There are very few "universals" across cultures, but wherever people are—no matter how urban or rural, what kind of climate or housing or way of life—there will always be language and there will always be music!
Since cultures everywhere have both language and music, it could be that these systems are built right into our DNA—that we're designed to be musical, just as we're designed to be linguistic!
Language and music are built into our brains
There are some amazing facts about music that suggest our brains really are programmed to understand (and enjoy!) music. I don't mean being good at a particular instrument, or liking a specific genre—instead, I mean we have built-in intuitions about music and how music works… just like how we have instincts about language!
When it comes to language, babies just figure it out: They play, interact, listen, babble, and repeat until they become chatty preschoolers with a lot of opinions. But no one teaches them—grown-ups don't need to move their little lips into the right shape or deliberately practice complex movements of their vocal folds.
It turns out that musicality works the same way! You can walk into a room of people, play a song they've never heard before… and they'll be able to clap along. They're also able to double the beat, speed up if the music gets faster, and slow back down if the music slows—all without being directly taught.
That doesn't mean we're born knowing how to play the piano, just as we're not born knowing English. But our brain is prepared to learn and engage with music in a way that's similar to how we implicitly learn languages.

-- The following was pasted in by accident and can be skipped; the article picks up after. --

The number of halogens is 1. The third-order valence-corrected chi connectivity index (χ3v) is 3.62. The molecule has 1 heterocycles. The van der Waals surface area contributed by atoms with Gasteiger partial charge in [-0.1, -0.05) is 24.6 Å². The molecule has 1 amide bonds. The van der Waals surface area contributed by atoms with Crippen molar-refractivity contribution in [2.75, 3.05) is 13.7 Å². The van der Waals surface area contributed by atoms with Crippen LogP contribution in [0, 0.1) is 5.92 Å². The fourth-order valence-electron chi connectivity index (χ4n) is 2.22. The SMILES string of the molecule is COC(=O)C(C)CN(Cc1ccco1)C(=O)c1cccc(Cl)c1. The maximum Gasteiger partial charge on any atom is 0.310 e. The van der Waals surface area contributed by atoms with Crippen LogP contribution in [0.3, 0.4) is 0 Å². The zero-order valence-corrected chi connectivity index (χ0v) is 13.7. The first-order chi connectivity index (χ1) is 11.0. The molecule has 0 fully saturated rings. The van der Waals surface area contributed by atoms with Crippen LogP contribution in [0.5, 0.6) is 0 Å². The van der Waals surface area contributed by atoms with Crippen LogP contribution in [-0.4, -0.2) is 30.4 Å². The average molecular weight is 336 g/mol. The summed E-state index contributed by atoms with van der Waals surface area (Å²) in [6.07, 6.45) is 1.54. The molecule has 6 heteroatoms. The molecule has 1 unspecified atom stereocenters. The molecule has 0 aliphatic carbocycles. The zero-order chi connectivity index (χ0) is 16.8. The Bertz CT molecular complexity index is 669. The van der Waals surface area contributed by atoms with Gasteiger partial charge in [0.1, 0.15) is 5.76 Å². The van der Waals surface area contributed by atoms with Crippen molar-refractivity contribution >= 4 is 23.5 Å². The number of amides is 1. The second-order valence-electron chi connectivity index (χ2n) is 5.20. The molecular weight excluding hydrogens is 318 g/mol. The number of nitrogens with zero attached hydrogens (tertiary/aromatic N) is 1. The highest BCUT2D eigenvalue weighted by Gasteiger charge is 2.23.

Music may have been the foundation for making language sounds
The fact that we have this musicality ingrained in us suggests that it must have given us an evolutionary advantage at some point. But what would be the advantage to being musical?
Music could have been an advantage to proto-humans looking for a mate—with vocal skills contributing to the overall "fitness" of a potential partner. That could explain why we can control our voices in nuanced ways, like to make the tiny difference between a "z" and a "d" or raise our voice to make a question, but our closest primate relatives can't produce those kinds of differences, despite people trying (very hard!) to teach them to do so. There are other species that have complex vocal control, similar to us, like birds, dolphins, and whales, so song-like communication could have been an advantage in any species!
But music could have served another purpose, too: It might have been the predecessor of language. This hypothesis goes back at least to Darwin, who called it the "musical protolanguage hypothesis." Basically, our ability to control our voices in complex ways allowed us not just to create music with them, but to send very particular messages—like a very early version of words. While we still don't know for sure, it seems that once we—and our brains—had linked vocal patterns with meanings, we had the scaffolding upon which to build full languages.
Language really is music to our ears!
Music and language are powerful tools that allow us to connect with each other and share our thoughts and emotions about the world around us.